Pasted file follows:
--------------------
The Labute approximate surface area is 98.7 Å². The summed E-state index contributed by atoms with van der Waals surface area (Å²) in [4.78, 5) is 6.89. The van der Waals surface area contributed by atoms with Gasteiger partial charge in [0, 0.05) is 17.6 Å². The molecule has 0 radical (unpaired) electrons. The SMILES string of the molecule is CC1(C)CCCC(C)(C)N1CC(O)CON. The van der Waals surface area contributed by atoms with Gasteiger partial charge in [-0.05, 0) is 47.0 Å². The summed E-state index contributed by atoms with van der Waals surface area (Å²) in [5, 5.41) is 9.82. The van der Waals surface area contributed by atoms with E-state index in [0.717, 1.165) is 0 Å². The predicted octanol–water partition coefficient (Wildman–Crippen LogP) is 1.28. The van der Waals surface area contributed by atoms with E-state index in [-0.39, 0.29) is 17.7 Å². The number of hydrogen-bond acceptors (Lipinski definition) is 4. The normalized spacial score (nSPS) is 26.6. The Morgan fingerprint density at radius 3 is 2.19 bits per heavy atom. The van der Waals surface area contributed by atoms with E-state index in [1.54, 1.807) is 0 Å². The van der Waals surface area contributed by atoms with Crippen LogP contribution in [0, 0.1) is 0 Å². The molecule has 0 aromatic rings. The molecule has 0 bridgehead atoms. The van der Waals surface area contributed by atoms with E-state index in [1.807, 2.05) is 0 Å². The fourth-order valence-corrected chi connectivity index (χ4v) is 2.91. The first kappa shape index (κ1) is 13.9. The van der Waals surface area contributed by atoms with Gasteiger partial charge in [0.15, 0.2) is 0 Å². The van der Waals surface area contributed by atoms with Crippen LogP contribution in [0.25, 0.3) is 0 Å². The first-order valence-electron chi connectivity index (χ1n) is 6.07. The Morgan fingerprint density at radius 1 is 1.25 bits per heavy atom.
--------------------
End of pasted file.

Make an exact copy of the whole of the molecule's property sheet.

The Labute approximate surface area is 98.7 Å². The summed E-state index contributed by atoms with van der Waals surface area (Å²) in [4.78, 5) is 6.89. The van der Waals surface area contributed by atoms with Gasteiger partial charge in [0, 0.05) is 17.6 Å². The molecule has 0 radical (unpaired) electrons. The SMILES string of the molecule is CC1(C)CCCC(C)(C)N1CC(O)CON. The van der Waals surface area contributed by atoms with Gasteiger partial charge in [-0.05, 0) is 47.0 Å². The summed E-state index contributed by atoms with van der Waals surface area (Å²) in [5, 5.41) is 9.82. The van der Waals surface area contributed by atoms with E-state index in [0.717, 1.165) is 0 Å². The predicted octanol–water partition coefficient (Wildman–Crippen LogP) is 1.28. The van der Waals surface area contributed by atoms with E-state index in [-0.39, 0.29) is 17.7 Å². The number of hydrogen-bond acceptors (Lipinski definition) is 4. The normalized spacial score (nSPS) is 26.6. The Morgan fingerprint density at radius 3 is 2.19 bits per heavy atom. The van der Waals surface area contributed by atoms with E-state index in [1.54, 1.807) is 0 Å². The van der Waals surface area contributed by atoms with Crippen LogP contribution in [0, 0.1) is 0 Å². The molecule has 0 aromatic rings. The molecule has 0 bridgehead atoms. The van der Waals surface area contributed by atoms with E-state index in [1.807, 2.05) is 0 Å². The fourth-order valence-corrected chi connectivity index (χ4v) is 2.91. The first kappa shape index (κ1) is 13.9. The van der Waals surface area contributed by atoms with Gasteiger partial charge in [0.15, 0.2) is 0 Å². The van der Waals surface area contributed by atoms with Crippen LogP contribution in [0.25, 0.3) is 0 Å². The first-order valence-electron chi connectivity index (χ1n) is 6.07. The Morgan fingerprint density at radius 1 is 1.25 bits per heavy atom.